There’s a real question over whether Wyden’s “shield” still fits. Section 230 says web companies won’t be treated as publishers, but they look a lot more like publishers in 2018 than they did in 1996.
In 1996 websites and services often looked like digital versions of real-world things. Craigslist was essentially a digital version of the classifieds. Prodigy offered an internet on-ramp and some bulletin boards. GeoCities let “homesteaders” build pages that were organized (by content type) in “neighborhoods” or “cities.”
Over time the dominant business models changed. Many internet businesses and publishers came to rely on interactive advertising for income, a business model that relied on browser tracking and the collection of users’ personal data to target ads.
To increase engagement, internet companies began “personalizing” their sites so that each user would have a different and unique experience, tailor-made to their interests. Websites became highly curated experiences served up by algorithms. And the algorithms were fed by the personal data and browsing histories of users.
Facebook came along in 2004 and soon took user data collection to the next level. The company provided a free social network, but harvested users’ personal data to target ads to them on Facebook and elsewhere on the web. And the data was very good. Not only could Facebook capture all kinds of data about a user’s tastes, but it could capture the user’s friends’ tastes too. This was catnip to advertisers because the social data proved to be a powerful indicator of what sorts of ads the user might click on.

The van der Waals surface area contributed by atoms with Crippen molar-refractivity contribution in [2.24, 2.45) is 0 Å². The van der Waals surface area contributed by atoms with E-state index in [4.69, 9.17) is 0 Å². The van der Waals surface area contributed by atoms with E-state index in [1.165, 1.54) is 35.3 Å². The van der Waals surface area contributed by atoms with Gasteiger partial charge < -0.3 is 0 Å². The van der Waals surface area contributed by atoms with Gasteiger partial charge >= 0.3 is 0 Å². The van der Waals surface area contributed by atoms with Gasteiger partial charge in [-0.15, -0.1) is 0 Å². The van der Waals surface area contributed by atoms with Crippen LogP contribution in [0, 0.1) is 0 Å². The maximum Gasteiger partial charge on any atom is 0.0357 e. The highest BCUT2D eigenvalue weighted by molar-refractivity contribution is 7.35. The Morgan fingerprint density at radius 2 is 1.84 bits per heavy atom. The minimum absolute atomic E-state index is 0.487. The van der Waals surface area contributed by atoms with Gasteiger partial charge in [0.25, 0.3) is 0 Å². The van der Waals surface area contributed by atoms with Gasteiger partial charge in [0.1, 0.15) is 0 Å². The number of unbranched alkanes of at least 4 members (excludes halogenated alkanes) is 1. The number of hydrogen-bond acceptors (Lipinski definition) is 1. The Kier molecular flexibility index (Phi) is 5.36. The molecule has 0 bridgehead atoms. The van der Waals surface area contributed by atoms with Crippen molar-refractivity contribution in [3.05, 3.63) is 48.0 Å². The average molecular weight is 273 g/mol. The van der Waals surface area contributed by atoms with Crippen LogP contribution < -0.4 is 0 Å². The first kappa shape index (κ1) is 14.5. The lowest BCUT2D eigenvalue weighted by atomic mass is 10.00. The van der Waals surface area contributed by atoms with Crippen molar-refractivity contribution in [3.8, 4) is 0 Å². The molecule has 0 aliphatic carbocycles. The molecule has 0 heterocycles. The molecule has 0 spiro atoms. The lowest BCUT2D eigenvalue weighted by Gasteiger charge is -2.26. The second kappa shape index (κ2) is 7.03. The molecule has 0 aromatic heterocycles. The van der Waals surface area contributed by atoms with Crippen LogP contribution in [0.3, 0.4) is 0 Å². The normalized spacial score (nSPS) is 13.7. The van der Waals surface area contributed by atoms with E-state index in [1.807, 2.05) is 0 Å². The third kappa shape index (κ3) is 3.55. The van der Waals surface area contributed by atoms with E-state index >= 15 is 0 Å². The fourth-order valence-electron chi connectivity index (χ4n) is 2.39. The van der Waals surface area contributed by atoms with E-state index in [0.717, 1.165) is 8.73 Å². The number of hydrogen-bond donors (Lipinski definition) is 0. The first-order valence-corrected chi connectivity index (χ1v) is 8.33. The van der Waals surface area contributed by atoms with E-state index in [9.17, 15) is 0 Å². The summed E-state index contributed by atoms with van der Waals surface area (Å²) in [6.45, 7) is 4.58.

Facebook also leveraged its copious user data, including that on the user’s clicks, likes, and shares, to inform the complex algorithms that curate the content in users’ news feeds. It began showing users the posts, news, and other content that the user–based on their personal tastes–was most likely to respond to. This put more attention-grabbing stuff in front of its users’ eyeballs, which pumped up engagement and created more opportunities to show ads.
This sounds a lot like the work of a publisher. “Our goal is to build the perfect personalized newspaper for every person in the world,” Facebook CEO Mark Zuckerberg said in 2014.
But Facebook has always been quick to insist that it’s not a publisher, just a neutral technology platform. There’s a very good reason for that: Publishers are liable for the content
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Is Trump really discriminating against transgender people? or is this just the left exploiting an identity group? Question: How can President Trump claim to represent all U.S citizens, regardless of sexual orientation, when he banned transgenders from joining the military? Isn’t that discrimination? Trey Gowdy’s Response: “Nobody has a right to serve in the Military. […]
So Journalists are getting in trouble for having opinions… mostly HORRIBLE… and they hate Twitter now… as they are EXPOSED The Twitter bubble shines an unflattering light on our preexisting conditions: herd mentality, superficiality, uninformed opinion-slinging and not-so-subtle bias. The love-hate relationship that journalists have with Twitter is turning mostly to hate, with an ample serving of self-loathing. […]